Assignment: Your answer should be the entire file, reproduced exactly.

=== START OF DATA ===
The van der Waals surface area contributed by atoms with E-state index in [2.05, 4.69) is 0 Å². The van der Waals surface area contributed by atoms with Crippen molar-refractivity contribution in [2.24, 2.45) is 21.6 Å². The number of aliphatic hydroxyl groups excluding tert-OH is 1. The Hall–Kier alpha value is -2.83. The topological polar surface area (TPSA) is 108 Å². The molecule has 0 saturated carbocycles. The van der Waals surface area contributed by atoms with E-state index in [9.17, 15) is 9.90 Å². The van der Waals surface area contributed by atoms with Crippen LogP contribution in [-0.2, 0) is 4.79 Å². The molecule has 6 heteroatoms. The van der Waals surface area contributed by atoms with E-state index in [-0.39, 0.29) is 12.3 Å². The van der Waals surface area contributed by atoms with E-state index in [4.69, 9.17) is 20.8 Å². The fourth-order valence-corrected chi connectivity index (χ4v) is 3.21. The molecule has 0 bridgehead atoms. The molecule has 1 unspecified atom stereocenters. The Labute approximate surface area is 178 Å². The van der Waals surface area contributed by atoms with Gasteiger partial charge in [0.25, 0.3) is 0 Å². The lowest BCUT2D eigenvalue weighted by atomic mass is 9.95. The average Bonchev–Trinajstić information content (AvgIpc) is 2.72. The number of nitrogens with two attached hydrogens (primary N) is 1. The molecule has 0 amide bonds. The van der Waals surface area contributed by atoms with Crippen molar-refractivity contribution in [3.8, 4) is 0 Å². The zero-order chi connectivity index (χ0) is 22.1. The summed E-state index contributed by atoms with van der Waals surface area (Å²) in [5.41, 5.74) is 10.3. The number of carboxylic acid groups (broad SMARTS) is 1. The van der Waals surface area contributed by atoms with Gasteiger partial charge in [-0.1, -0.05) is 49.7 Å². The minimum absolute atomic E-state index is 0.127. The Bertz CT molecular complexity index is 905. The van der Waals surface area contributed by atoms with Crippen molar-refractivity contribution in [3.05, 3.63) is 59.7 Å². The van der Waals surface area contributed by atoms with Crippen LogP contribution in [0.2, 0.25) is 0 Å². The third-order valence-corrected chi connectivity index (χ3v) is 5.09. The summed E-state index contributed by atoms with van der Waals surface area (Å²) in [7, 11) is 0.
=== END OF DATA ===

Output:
The van der Waals surface area contributed by atoms with E-state index in [2.05, 4.69) is 0 Å². The van der Waals surface area contributed by atoms with Crippen molar-refractivity contribution in [2.24, 2.45) is 21.6 Å². The number of aliphatic hydroxyl groups excluding tert-OH is 1. The Hall–Kier alpha value is -2.83. The topological polar surface area (TPSA) is 108 Å². The molecule has 0 saturated carbocycles. The van der Waals surface area contributed by atoms with E-state index in [9.17, 15) is 9.90 Å². The van der Waals surface area contributed by atoms with Crippen LogP contribution in [-0.2, 0) is 4.79 Å². The molecule has 6 heteroatoms. The van der Waals surface area contributed by atoms with E-state index in [-0.39, 0.29) is 12.3 Å². The van der Waals surface area contributed by atoms with E-state index in [4.69, 9.17) is 20.8 Å². The fourth-order valence-corrected chi connectivity index (χ4v) is 3.21. The molecule has 0 bridgehead atoms. The molecule has 1 unspecified atom stereocenters. The Labute approximate surface area is 178 Å². The van der Waals surface area contributed by atoms with Gasteiger partial charge in [0.25, 0.3) is 0 Å². The lowest BCUT2D eigenvalue weighted by atomic mass is 9.95. The average Bonchev–Trinajstić information content (AvgIpc) is 2.72. The number of nitrogens with two attached hydrogens (primary N) is 1. The molecule has 0 amide bonds. The van der Waals surface area contributed by atoms with Crippen molar-refractivity contribution in [3.8, 4) is 0 Å². The zero-order chi connectivity index (χ0) is 22.1. The summed E-state index contributed by atoms with van der Waals surface area (Å²) in [5.41, 5.74) is 10.3. The number of carboxylic acid groups (broad SMARTS) is 1. The van der Waals surface area contributed by atoms with Gasteiger partial charge in [-0.1, -0.05) is 49.7 Å². The minimum absolute atomic E-state index is 0.127. The Bertz CT molecular complexity index is 905. The van der Waals surface area contributed by atoms with Crippen molar-refractivity contribution in [3.05, 3.63) is 59.7 Å². The van der Waals surface area contributed by atoms with Crippen LogP contribution in [0.2, 0.25) is 0 Å². The third-order valence-corrected chi connectivity index (χ3v) is 5.09. The summed E-state index contributed by atoms with van der Waals surface area (Å²) in [7, 11) is 0.